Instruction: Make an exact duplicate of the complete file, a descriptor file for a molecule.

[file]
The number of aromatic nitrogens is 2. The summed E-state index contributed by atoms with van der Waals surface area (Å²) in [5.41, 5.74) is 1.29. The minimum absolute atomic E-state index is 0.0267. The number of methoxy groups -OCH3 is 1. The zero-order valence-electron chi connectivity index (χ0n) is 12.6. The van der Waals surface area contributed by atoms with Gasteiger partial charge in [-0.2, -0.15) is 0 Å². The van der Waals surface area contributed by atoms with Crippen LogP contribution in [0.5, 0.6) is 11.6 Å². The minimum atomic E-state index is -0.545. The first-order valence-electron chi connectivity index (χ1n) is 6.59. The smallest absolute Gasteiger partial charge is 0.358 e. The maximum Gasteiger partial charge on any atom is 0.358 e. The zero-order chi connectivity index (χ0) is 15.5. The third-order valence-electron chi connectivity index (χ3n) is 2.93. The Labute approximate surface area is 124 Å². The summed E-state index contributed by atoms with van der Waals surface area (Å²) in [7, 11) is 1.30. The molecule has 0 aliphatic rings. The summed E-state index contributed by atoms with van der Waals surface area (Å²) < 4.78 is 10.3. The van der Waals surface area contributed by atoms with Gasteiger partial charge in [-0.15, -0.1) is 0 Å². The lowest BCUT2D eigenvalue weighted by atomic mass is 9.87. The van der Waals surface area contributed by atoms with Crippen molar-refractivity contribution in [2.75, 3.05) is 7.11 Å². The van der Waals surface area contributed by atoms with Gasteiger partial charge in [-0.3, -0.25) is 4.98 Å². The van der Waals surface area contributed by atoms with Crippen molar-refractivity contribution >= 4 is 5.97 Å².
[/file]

The number of aromatic nitrogens is 2. The summed E-state index contributed by atoms with van der Waals surface area (Å²) in [5.41, 5.74) is 1.29. The minimum absolute atomic E-state index is 0.0267. The number of methoxy groups -OCH3 is 1. The zero-order valence-electron chi connectivity index (χ0n) is 12.6. The van der Waals surface area contributed by atoms with Gasteiger partial charge in [-0.2, -0.15) is 0 Å². The van der Waals surface area contributed by atoms with Crippen LogP contribution in [0.5, 0.6) is 11.6 Å². The minimum atomic E-state index is -0.545. The first-order valence-electron chi connectivity index (χ1n) is 6.59. The smallest absolute Gasteiger partial charge is 0.358 e. The maximum Gasteiger partial charge on any atom is 0.358 e. The zero-order chi connectivity index (χ0) is 15.5. The third-order valence-electron chi connectivity index (χ3n) is 2.93. The Labute approximate surface area is 124 Å². The summed E-state index contributed by atoms with van der Waals surface area (Å²) in [7, 11) is 1.30. The molecule has 0 aliphatic rings. The summed E-state index contributed by atoms with van der Waals surface area (Å²) < 4.78 is 10.3. The van der Waals surface area contributed by atoms with Gasteiger partial charge in [-0.15, -0.1) is 0 Å². The lowest BCUT2D eigenvalue weighted by atomic mass is 9.87. The van der Waals surface area contributed by atoms with Crippen molar-refractivity contribution in [2.75, 3.05) is 7.11 Å². The van der Waals surface area contributed by atoms with Gasteiger partial charge in [-0.3, -0.25) is 4.98 Å². The van der Waals surface area contributed by atoms with Crippen molar-refractivity contribution >= 4 is 5.97 Å².